East Bay’s Native history a labor of love for a Warren man

The Warren Times published an article on November 13, 2019 that described the efforts of Warren resident David Weed to establish a National Heritage Area that features local 17th century history. Editor Ted Hayes reported:

“Places like Plymouth or the Great Swamp may get more attention, but a local historian says this area’s rich Native American history and pivotal role in the early history of colonization should be more widely recognized and appreciated. Mr. Weed, who several weeks ago spoke before the Warren-Barrington Rotary club on the status of the project, has spent the last 15 years researching sites and the area’s early colonial years. He said Barrington historian Helen Tjader first mention to him the potential of establishing a heritage are about two years ago, and he believes that her ideas has the potential not just to give the public a greater understanding of Pokanoket Wampanoag and colonial history, but can also be a boon for businesses and commerce through increased tourism to the area. The 10-year plan is to create a national heritage area here, much like the Blackstone Heritage Corridor.

“What I discovered is that there area a lot of small historic places here,” he said. “Every town has something. But there’s no unity. That’s what heritage areas do; they take a lot of small things and pull them together to gather and begin to promote them.” There are many here, from the Native American burial ground at Burr’s Hill in Warren to Mt. Hope, where King Philip held court, to the babbling brook in the same area, where he lost his life.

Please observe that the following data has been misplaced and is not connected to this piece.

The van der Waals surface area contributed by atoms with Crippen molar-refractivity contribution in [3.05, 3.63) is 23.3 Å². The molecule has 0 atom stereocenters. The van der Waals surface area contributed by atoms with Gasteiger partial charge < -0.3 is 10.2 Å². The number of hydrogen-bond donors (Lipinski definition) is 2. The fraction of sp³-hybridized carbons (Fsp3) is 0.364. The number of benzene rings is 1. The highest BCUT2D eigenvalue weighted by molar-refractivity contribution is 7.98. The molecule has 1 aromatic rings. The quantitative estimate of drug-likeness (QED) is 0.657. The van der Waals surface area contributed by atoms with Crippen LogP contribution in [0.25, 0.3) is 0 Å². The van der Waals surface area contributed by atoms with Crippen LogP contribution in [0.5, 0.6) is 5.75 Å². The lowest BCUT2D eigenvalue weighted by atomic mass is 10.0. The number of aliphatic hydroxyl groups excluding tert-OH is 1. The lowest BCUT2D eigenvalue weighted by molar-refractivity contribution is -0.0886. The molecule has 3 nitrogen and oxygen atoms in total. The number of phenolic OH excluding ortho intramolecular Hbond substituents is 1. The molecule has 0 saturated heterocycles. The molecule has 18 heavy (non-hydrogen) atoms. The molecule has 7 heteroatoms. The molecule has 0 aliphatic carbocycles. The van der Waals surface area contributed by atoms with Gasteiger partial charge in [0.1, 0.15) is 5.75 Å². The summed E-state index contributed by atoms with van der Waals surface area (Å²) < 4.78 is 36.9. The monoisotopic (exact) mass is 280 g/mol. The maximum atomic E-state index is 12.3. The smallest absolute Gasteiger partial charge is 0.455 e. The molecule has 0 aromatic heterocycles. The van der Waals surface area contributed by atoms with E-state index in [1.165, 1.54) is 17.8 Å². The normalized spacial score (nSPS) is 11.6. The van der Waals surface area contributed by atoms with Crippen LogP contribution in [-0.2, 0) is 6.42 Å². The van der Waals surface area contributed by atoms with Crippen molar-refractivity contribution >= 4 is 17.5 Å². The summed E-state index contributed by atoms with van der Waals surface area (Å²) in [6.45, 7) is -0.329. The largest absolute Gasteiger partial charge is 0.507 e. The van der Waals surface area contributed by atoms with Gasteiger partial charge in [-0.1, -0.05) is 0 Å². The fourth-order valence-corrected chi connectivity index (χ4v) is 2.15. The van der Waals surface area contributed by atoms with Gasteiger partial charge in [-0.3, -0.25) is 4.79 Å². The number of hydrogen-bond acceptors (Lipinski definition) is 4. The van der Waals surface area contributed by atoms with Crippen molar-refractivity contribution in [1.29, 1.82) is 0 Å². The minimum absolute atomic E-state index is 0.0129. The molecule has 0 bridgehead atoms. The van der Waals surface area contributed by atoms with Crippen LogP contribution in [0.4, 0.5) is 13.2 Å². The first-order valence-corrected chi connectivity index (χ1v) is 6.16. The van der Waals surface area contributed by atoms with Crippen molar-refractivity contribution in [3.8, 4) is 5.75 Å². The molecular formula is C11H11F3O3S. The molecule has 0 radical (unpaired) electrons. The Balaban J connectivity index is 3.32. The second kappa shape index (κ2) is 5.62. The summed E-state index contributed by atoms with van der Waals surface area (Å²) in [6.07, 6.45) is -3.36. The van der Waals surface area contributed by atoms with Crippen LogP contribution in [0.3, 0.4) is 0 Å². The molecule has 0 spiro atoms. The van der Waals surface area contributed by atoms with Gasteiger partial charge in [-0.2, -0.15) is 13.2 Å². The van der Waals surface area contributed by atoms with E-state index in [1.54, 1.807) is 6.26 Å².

After years of work on the project, Mr. Weed said many elements in formalizing a heritage are are coming together. Those include a series of historic markers destined for Burr’s Hil, the First Congregational Church in Bristol, and other sites. He is applying for grants that would put additional markers at Mt. Hope Farm in Bristol, and at least six other areas, and has received private grants for others.

In his rotary talk, he spoke not just of the project as a whole, but also on the potential its establishment would bring. “We’re just beginning the process of getting businesses interested in this concept,” he said. “There’s a long way to go, but I’ve done everything I could to get the public involved, between brochures and talks and markers. I need to approach businesses because they really stand to benefit in the long run. In one word: it’s about tourism. It’s about attracting people who have an interest in this particular subject. There’s so much history here.” For more information, see www.SowamsHeritageArea.org or contact Mr. Weed at drweed@cox.net.


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